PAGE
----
9 Best Workouts to Do When You Have Your Period

Soothe period pain with these cramp-crushing exercises.

Follow along with Kelsey Wells to get your heart rate up—and watch your rear look better than ever.

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Walking, running, the elliptical trainer, and other forms of cardio will help raise endorphins and get you out of the period funk, says Amanda Young, group fitness instructor and certified personal trainer based in New York City. "Endorphins also serve to reduce cramps and headaches," she says. Cardiovascular exercise is good for increasing blood flow throughout your body and moving it away from where you're feeling discomfort or pain, says Mary Rosser, MD, an obstetrician-gynecologist at Montefiore Medical Center in Larchmont, NY. "If you're just starting out, keep in mind that the day you have your worst cramps is not the day to start a new program."

RELATED: Ways Exercise Makes You Look and Feel Younger

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Reduce stress before hopping on a plane.

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Moving to the music goes a long way toward feeling better overall, says Young. "Taking a Zumba class or even turning on the music in your own home and dancing can liven up a dreary day," she says. Big free flowing movements increase flexibility of your joints and "can fight off that period stiffness." Dancing does double duty by lifting your mood and helping burn calories—an hour of Zumba can burn up to 600 of them. "Cardiovascular exercise can also help diminish cravings," says Dr. Rosser.

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Strength Training

Your estrogen levels are at their lowest during your period, says Young, "which could make you feel more powerful when lifting weights. Just remember not to lift too heavy a weight as it puts pressure on your core and may worsen cramps." If you experience fatigue during your period, cut back on the resistance a bit to avoid injury and focus on using perfect form.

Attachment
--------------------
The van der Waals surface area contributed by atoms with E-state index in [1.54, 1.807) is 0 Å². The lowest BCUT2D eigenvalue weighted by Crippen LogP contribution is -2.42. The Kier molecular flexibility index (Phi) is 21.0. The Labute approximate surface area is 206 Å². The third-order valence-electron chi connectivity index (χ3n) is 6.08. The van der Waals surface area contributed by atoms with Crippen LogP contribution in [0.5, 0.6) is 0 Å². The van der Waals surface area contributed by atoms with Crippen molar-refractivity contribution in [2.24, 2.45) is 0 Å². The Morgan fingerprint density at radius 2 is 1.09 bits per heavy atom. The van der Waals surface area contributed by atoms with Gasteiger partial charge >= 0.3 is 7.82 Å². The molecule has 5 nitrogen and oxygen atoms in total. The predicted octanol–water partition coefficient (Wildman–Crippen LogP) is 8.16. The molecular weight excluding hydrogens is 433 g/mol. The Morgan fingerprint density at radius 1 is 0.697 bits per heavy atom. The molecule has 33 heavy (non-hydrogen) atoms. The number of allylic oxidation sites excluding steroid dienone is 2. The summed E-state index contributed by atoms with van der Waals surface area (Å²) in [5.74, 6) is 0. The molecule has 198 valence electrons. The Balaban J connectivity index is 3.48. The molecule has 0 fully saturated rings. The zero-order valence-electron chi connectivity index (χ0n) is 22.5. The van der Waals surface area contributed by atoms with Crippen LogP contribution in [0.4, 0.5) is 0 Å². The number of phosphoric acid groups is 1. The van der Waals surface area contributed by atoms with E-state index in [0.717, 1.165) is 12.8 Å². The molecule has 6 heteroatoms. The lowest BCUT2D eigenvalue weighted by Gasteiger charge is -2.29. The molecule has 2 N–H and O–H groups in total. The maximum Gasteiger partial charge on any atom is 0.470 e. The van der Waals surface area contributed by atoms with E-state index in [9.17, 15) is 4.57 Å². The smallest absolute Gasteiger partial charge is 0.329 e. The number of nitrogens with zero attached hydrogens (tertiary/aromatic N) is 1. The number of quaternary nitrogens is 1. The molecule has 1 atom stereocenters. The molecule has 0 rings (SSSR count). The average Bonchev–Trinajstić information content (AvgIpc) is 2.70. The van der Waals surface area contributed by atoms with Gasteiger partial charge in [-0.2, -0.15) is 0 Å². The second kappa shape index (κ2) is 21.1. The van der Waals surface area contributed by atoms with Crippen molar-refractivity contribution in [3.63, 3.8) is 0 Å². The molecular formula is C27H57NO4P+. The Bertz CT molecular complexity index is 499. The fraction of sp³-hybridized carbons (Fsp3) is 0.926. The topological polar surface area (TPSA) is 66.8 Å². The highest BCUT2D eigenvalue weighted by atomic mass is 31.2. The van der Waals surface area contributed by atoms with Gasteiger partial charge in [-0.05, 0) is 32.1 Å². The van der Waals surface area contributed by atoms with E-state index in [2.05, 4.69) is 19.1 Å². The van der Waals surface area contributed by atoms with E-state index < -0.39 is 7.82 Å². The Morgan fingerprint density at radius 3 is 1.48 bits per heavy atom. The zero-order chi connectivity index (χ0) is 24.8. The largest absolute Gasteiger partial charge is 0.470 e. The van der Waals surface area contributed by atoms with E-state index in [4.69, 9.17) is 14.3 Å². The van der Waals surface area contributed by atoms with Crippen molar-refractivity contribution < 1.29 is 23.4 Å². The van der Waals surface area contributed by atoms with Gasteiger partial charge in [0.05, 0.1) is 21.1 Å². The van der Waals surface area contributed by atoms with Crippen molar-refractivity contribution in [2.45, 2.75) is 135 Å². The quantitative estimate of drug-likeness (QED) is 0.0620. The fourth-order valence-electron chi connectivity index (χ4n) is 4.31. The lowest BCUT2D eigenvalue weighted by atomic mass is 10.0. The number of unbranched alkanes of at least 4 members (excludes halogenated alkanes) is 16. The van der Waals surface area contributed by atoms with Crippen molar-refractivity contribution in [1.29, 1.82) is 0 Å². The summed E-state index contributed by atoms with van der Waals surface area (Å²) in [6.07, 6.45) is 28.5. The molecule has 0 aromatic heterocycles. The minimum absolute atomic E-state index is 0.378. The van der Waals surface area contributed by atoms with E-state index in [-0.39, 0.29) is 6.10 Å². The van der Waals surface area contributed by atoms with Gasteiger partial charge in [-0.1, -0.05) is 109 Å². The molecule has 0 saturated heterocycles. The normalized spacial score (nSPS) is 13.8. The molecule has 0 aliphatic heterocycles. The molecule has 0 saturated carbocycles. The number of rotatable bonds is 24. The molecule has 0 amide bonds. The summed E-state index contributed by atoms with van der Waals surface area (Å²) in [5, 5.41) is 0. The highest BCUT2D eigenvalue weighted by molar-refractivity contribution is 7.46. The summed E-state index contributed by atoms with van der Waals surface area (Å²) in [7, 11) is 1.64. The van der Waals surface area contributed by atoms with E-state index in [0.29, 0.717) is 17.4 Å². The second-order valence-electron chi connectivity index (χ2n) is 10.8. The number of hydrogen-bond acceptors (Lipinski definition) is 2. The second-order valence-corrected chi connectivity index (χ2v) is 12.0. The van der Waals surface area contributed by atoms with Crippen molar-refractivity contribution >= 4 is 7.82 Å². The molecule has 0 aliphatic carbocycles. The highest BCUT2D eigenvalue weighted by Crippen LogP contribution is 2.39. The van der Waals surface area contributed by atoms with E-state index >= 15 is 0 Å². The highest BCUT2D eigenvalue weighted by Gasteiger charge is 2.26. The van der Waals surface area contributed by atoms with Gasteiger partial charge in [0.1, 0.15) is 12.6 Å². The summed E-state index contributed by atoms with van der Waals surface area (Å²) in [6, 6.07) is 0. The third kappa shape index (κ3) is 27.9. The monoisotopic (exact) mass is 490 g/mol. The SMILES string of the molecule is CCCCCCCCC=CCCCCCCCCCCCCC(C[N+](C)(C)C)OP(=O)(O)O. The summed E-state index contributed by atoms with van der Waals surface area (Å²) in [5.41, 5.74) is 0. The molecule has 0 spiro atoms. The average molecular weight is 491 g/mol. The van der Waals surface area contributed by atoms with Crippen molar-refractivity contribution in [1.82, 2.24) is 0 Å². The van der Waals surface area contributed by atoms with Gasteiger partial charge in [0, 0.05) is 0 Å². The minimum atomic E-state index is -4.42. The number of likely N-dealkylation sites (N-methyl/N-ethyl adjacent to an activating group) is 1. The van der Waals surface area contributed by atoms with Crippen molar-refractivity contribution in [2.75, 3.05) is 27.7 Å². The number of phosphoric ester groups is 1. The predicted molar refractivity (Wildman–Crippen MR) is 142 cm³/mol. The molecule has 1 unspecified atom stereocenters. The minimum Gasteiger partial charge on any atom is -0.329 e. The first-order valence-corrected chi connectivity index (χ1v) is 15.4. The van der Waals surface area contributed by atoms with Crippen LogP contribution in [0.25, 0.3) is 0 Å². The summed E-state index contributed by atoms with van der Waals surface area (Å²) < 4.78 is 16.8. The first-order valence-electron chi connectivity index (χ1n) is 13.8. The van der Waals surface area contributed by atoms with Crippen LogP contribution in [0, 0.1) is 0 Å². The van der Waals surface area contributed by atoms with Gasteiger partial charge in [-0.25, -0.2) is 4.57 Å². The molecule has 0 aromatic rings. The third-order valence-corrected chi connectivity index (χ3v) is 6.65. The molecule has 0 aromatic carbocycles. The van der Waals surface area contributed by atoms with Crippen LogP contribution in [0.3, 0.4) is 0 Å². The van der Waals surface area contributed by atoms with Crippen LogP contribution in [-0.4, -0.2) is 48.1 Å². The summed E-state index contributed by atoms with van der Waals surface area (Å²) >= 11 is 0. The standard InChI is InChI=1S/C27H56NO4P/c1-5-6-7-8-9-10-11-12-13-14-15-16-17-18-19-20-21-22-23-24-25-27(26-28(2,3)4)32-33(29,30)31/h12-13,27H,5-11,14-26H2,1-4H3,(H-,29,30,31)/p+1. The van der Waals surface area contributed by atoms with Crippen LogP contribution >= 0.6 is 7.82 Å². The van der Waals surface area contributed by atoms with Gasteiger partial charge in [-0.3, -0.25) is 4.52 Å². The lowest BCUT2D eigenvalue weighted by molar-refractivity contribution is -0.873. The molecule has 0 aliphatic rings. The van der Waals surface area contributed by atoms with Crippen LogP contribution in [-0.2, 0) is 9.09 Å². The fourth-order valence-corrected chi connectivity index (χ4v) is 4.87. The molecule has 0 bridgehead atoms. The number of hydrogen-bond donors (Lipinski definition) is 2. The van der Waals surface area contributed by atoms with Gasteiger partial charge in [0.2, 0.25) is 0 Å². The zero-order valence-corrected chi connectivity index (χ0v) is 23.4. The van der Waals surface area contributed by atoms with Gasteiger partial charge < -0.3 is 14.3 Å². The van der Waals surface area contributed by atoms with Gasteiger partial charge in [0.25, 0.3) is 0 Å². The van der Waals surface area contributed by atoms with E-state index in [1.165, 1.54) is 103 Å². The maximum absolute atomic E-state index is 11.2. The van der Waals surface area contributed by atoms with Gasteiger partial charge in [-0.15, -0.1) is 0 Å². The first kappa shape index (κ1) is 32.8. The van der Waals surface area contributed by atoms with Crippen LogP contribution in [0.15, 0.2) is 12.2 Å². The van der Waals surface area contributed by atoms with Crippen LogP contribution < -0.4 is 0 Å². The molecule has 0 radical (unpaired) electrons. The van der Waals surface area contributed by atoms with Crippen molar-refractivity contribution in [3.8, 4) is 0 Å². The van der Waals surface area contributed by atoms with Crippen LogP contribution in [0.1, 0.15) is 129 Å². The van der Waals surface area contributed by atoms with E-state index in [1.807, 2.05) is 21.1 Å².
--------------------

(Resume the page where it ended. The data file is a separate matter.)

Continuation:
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Forward bends, twists, and many other poses help stimulate the digestive tract and help keep you regular.

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A relaxing dip in the pool can be just what you need to ease cramps and get you moving. Swimming increases circulation and blood flow to the body, reducing cramps, says Young. "It is gentle on stiff joints and takes pressure off of the lower back." However, if your cramps are so severe and have you doubled over, unable to breathe, you might want to skip swimming.

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Deep Breathing

Taking deep breaths, whether on their own, during meditation, or in combination with a practice such as Pilates or yoga may help ease menstrual cramp pain, says Dr. Rosser. Breathing deeply relaxes your whole body, including the muscles in the uterus, which contract with the menses to expel blood. Since this contraction is also behind painful cramping, deep breathing can help alleviate these cramps, Dr. Rosser adds.

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Yes, doctor's orders. While it's not technically an exercise, sex counts as an activity that can help ease menstrual pain and cramps, says Dr. Rosser. "When you have an orgasm your pituitary gland releases a chemical called oxytocin, which causes contraction of the uterine muscle," she explains. "This helps relieve cramps and gets blood flowing to the area." Orgasms also release endorphins, natural painkillers, and mood boosters that help with irritability and even mild depression associated with your period.

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Many yoga poses stretch out the lower back and the muscles around your pelvis that cramp up during your flow, says Dr. Rosser. The deep breathing associated with yoga also helps relax muscles. Regular yoga practice (35 to 40 minutes a day, six times per week) decreased anxiety, anger, and depression and increased overall wellbeing in women during their menstrual cycle in one small 2013 study.

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What Not To Do?

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Unless you have cramps that double you over, most exercises help ease symptoms, not worsen them. Yet, studies show that there may be an increased risk of ACL (knee ligaments) tears during certain phases of the menstrual cycle, says David Geier, MD, orthopedic surgeon in South Carolina. "Generally activities that involve landing from a jump or planting your foot and turning your body quickly could lead to an ACL tear, so those activities might be ones you would refrain from temporarily." Geier notes that it's only a small increase in risk and that if you enjoy these types of activities, most orthopedic surgeons would not discourage them.

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